For example say someone has sensitive skin and they can feel the needles, Is there a point that can numb the pain?
There are points for pain, but not quite in the way that you are describing. In my opinion, needling pain is never due to the patient and always due to the practitioner. With appropriate needling techniques you should never have a patient that cannot tolerate needling.
While personally I think it makes little difference as technique far outweighs any benefit - there are different qualities and, of course, diameters of needles. Some patients may respond better to the smaller Japanese style needles (i.e. Seirin) that have a silicon coating on the needle for smoother insertion.
If a practitioner cannot insert the needle by hand without causing discomfort to your patient, just use the insertion tube and the patients should not have any issues.
Are there specific points for pain receptors? That seems like one is treating pain with an analgesic (Tylenol) rather than treating the underlying reason one has pain.... but are there the morphines/ pain killers points in acupuncture?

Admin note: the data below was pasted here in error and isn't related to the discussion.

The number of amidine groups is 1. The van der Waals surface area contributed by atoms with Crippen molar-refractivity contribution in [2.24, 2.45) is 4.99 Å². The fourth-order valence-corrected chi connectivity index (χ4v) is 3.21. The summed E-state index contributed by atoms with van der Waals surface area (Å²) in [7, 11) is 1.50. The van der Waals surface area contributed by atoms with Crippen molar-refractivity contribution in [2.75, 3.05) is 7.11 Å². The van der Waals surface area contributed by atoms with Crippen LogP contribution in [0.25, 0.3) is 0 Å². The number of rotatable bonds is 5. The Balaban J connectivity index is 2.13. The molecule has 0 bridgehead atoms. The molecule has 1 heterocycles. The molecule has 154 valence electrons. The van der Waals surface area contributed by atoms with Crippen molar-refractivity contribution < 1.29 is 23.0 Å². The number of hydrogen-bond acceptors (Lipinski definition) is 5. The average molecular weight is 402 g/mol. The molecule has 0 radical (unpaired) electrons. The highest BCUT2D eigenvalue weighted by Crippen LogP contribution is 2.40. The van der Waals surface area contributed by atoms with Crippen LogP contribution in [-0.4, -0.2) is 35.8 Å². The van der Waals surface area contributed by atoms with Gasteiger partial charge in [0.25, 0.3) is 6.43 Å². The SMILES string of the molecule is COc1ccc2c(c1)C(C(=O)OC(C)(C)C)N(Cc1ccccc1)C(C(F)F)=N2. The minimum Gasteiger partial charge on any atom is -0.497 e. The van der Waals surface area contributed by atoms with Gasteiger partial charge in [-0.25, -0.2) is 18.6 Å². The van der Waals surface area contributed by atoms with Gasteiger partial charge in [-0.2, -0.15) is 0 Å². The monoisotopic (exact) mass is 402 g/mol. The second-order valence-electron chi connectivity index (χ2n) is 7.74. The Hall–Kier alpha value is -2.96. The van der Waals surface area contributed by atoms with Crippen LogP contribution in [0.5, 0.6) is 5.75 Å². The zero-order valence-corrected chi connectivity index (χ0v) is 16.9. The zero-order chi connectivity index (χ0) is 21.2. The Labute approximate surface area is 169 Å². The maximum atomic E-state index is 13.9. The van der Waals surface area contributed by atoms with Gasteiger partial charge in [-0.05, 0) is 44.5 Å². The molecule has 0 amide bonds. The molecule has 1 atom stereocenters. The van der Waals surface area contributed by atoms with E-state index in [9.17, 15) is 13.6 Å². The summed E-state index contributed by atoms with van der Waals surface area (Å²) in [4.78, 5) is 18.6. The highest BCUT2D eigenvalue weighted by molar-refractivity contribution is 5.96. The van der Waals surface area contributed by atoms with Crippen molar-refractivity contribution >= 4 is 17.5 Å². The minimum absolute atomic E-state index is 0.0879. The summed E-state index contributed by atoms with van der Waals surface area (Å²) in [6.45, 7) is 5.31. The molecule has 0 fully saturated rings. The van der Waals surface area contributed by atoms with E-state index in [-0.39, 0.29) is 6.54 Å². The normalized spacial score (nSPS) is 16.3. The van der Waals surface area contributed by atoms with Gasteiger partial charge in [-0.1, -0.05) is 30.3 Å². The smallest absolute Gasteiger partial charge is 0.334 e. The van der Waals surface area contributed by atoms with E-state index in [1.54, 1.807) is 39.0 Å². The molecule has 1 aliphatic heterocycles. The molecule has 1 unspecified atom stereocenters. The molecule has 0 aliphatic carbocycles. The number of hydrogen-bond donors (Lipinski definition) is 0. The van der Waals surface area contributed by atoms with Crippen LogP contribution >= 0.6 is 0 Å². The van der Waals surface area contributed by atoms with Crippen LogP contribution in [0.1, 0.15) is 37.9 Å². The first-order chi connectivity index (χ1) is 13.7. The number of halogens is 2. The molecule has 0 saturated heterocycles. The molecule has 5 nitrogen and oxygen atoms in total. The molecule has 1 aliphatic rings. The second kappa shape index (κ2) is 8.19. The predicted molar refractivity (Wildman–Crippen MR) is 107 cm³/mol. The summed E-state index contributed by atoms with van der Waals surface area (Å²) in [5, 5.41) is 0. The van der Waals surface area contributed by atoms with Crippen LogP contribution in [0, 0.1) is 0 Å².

Yes and no. There certainly are acupuncture analgesia points (both auricular and body), but clinically they would rarely be used exclusively and some are better in conjunction with other points for certain conditions than otherwise. One theory is that all acupuncture points elicit some kind of endorphin/opiate response, hense the relaxation effect of acupuncture and it's overall usefulness with pain. Some points appear to do so more than others and consequently are used more in pain cases. One auricular point used commonly for pain reduction is Shen Men. Not an analgesia point, per se, and used for other conditions, but the effect on pain is considerable.
You might find the following research studies interesting (there are many more, but I think these two are fairly comprehensive):
Acupuncture Anesthesia and Analgesia for Clinical Acute Pain in Japan (PDF Version)
Auricular Acupuncture for Pain Relief after Ambulatory Knee Arthroscopy—A Pilot Study (Pubmed Online)